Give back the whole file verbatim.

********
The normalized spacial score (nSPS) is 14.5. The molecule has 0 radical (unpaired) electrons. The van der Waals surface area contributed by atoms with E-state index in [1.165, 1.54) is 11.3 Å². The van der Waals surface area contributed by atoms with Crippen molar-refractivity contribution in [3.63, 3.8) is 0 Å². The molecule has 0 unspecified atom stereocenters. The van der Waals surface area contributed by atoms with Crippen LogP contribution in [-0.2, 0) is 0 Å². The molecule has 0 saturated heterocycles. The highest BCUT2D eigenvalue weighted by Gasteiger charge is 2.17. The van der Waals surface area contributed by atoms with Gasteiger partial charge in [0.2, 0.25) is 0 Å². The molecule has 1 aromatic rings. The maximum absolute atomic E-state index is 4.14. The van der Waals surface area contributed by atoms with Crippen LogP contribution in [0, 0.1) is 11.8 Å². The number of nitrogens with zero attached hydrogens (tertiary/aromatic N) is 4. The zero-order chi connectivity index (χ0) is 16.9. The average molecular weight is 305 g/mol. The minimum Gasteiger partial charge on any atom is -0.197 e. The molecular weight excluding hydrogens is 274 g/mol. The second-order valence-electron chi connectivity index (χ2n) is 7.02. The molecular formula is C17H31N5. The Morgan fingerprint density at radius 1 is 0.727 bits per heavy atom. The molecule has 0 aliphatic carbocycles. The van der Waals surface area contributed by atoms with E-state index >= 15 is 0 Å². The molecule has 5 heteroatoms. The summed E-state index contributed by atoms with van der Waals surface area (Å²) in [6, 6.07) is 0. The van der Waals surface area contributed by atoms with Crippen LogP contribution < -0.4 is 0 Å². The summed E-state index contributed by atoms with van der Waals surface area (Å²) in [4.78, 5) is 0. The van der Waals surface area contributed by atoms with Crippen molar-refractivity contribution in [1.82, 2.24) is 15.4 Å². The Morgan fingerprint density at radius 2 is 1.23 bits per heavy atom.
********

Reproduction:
The normalized spacial score (nSPS) is 14.5. The molecule has 0 radical (unpaired) electrons. The van der Waals surface area contributed by atoms with E-state index in [1.165, 1.54) is 11.3 Å². The van der Waals surface area contributed by atoms with Crippen molar-refractivity contribution in [3.63, 3.8) is 0 Å². The molecule has 0 unspecified atom stereocenters. The van der Waals surface area contributed by atoms with Crippen LogP contribution in [-0.2, 0) is 0 Å². The molecule has 0 saturated heterocycles. The highest BCUT2D eigenvalue weighted by Gasteiger charge is 2.17. The van der Waals surface area contributed by atoms with Gasteiger partial charge in [0.2, 0.25) is 0 Å². The molecule has 1 aromatic rings. The maximum absolute atomic E-state index is 4.14. The van der Waals surface area contributed by atoms with Crippen LogP contribution in [0, 0.1) is 11.8 Å². The number of nitrogens with zero attached hydrogens (tertiary/aromatic N) is 4. The zero-order chi connectivity index (χ0) is 16.9. The average molecular weight is 305 g/mol. The minimum Gasteiger partial charge on any atom is -0.197 e. The molecular weight excluding hydrogens is 274 g/mol. The second-order valence-electron chi connectivity index (χ2n) is 7.02. The molecular formula is C17H31N5. The Morgan fingerprint density at radius 1 is 0.727 bits per heavy atom. The molecule has 0 aliphatic carbocycles. The van der Waals surface area contributed by atoms with E-state index >= 15 is 0 Å². The molecule has 5 heteroatoms. The summed E-state index contributed by atoms with van der Waals surface area (Å²) in [6, 6.07) is 0. The van der Waals surface area contributed by atoms with Crippen LogP contribution < -0.4 is 0 Å². The summed E-state index contributed by atoms with van der Waals surface area (Å²) in [4.78, 5) is 0. The van der Waals surface area contributed by atoms with Crippen molar-refractivity contribution in [1.82, 2.24) is 15.4 Å². The Morgan fingerprint density at radius 2 is 1.23 bits per heavy atom.